Though I started Tangled Strands on a typewriter, the bulk of it was written after I got into computers. That was after I taught myself word processing, step by painful step, straight out of a loose-leaf manual in a three-ring binder. The novel, in a separate file for each chapter, was carefully save on my computer. Through the years as I got new or upgraded word processing software, I opened each chapter and saved it to the new version.

Along the way, I picked up more about how things should be done, and I set myself to applying what I learned. One I remember was about “speaker attributions” (though I didn’t learn that term at that time). Instead of saying, “Larry said…Sally said…Chris asked” and the like, you avoid boredom by showing them doing something that cues the reader to who is speaking.

Example: Mollie took a sip of her coffee. “Do you really think that’s a good idea?”

What I didn’t know was that behind the scenes a revolution was taking place. Not only was Christian fiction changing in character and quality, but our culture itself was changing, a lot of it as a result of television. The bits and pieces I was learning were only a sample of a whole lot more to come and of ways I was going to have to make huge changes--not in my story but in how I told it. Again, stayed tuned, and we'll see if we can walk through it hand in hand.

Sunday, March 23, 2008

Real Easter Sunrise Services

In the tropics, the sun comes up around six o’clock every morning. On Easter mornings, our whole family, and most of the other families at our mission center, would rise and dress in everyday clothes. Then we would mount our motorcycles (the only means of personal transportation we had) and set out on the gravel roads, up and down small hills, a mile or so across the center. The highest hill was our destination.

From the top of the hill we could see the lake—a long lake with palm trees all around. The hill was at one end of the lake, and the sun came up at the other end. There we spread blankets and sat on them while we sang, prayed, and listened to a brief meditation on the Resurrection. While we were doing that, the sun would slip into view at the other end of the lake. One year, with the help of a narrow crosswind, the sun was reflected in a huge golden cross the length of the lake.

Now that is an Easter sunrise service.

Where I am this morning, it is 36 degrees outside and dark. I probably won’t feel like it’s Easter until I get to church, but that’s okay. The evidence and assurance of the Resurrection are still true and still a lynchpin of my life.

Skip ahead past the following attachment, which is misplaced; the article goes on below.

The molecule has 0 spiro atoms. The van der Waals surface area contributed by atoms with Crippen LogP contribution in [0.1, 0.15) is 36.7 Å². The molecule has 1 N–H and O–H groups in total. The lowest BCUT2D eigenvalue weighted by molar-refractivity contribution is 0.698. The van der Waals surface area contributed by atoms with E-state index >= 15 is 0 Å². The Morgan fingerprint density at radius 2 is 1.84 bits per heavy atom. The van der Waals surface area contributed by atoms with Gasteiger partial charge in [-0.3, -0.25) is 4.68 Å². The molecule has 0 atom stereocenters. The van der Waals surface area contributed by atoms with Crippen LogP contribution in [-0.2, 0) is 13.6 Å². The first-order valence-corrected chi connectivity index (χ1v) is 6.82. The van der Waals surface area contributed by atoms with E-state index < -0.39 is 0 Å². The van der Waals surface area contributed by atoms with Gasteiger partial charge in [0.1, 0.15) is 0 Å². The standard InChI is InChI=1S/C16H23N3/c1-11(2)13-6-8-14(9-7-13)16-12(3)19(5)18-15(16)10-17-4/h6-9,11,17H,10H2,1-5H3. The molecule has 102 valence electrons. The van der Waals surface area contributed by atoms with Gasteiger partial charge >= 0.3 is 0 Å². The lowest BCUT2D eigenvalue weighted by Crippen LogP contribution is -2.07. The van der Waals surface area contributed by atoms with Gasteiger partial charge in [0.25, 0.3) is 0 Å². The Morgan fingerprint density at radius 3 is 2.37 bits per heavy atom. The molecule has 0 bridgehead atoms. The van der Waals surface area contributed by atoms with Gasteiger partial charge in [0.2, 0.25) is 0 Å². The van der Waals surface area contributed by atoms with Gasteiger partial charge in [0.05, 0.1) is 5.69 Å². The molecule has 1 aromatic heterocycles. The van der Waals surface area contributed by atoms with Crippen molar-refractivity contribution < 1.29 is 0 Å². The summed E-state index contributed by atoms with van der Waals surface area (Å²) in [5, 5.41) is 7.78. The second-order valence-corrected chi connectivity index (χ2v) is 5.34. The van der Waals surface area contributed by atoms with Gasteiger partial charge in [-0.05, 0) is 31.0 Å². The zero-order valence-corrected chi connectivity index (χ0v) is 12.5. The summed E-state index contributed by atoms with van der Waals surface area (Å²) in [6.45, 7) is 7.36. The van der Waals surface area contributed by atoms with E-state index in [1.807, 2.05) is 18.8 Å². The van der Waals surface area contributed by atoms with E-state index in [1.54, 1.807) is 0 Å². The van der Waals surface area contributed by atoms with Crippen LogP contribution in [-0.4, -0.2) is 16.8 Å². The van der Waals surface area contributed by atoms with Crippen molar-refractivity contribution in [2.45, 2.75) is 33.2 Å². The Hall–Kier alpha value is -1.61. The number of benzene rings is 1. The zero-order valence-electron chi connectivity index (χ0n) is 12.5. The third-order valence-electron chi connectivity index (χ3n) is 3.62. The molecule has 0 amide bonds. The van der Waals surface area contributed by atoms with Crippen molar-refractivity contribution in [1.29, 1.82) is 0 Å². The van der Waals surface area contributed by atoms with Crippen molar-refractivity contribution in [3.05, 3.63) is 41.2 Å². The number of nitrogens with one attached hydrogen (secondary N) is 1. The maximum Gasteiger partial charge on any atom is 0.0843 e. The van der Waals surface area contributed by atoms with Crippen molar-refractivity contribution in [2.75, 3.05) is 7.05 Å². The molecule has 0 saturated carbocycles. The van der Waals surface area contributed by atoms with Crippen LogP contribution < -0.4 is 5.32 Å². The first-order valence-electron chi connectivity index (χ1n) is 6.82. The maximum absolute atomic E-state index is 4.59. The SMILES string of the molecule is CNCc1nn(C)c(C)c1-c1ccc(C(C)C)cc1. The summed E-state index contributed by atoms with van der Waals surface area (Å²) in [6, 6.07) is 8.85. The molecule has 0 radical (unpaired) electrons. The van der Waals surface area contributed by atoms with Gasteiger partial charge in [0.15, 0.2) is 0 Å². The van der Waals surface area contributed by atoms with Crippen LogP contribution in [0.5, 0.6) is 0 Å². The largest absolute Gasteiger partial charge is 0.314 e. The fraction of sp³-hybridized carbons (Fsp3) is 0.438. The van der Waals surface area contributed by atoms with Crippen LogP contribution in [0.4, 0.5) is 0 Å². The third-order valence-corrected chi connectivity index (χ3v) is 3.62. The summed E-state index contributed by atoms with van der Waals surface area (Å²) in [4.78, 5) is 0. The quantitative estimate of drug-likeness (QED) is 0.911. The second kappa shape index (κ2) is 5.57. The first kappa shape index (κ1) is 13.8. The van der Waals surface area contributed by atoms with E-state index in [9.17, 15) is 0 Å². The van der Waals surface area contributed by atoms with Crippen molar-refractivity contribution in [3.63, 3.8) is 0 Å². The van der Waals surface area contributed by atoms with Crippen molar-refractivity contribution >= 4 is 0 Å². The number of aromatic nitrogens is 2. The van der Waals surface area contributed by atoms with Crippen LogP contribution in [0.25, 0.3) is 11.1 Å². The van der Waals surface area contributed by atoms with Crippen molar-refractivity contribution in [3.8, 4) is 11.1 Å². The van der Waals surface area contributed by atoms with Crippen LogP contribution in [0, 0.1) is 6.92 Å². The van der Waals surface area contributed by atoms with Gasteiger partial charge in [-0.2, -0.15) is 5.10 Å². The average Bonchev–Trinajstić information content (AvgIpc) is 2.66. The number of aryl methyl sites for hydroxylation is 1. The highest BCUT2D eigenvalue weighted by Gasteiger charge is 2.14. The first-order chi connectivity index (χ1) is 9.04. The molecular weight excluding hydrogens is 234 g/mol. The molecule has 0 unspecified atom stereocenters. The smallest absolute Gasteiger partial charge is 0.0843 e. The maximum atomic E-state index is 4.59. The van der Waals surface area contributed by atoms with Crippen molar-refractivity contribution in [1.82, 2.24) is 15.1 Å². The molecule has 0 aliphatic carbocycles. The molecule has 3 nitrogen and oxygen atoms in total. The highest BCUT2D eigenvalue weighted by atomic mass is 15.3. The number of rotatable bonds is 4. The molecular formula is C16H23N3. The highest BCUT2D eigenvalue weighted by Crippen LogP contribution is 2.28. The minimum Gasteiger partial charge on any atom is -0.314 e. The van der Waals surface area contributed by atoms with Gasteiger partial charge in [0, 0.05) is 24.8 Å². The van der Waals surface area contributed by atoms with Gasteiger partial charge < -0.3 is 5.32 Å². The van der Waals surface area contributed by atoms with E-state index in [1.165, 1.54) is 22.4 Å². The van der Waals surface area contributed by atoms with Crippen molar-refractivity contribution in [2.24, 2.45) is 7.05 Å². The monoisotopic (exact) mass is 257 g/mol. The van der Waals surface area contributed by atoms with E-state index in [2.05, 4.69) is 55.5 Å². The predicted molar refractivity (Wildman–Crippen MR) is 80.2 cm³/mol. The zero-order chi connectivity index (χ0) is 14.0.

One of the last years we were there, we didn’t get to have our sunrise service on the hill. Subversives had kidnapped one of our coworkers in January and executed him a few weeks before Easter. Our center was under guard by the country’s military, and they deemed the hill too far out and insecure. So we met close in with soldiers around and a machine gun in plain view. But it was still Easter, and no amount of threat from the outside could shake the faith in our hearts.

Wednesday, March 19, 2008

Seventeen years ago today

On the one hand, it is hard to believe my mother has been gone seventeen years, but the feeling that she’s been gone “forever” is even stronger. Not only has a lot happened in those years (two presidents have served double terms, for example), but our lives have changed immensely. They saw only one of their six grandchildren married, and all seventeen of their great-grandchildren have joined the family since they’ve been gone.

I still remember the day I gave Mother and Daddy their first demonstration of what a computer could do. It turned out to be their only demo, and it happened on my six-inch-screen Kapro computer. They never heard of the Internet or e-mail, yet computers and e-mail have come to dominate my life. I’ve learned more about their ancestors than we could have imagined, and my nephew and I have put reams of it on a personal website. Instant messaging wasn’t even dreamed of by anyone I knew in those days, but with it I daily stay in touch with my daughters and my sister. Periodically we have to comment on how much Mother would have loved IM.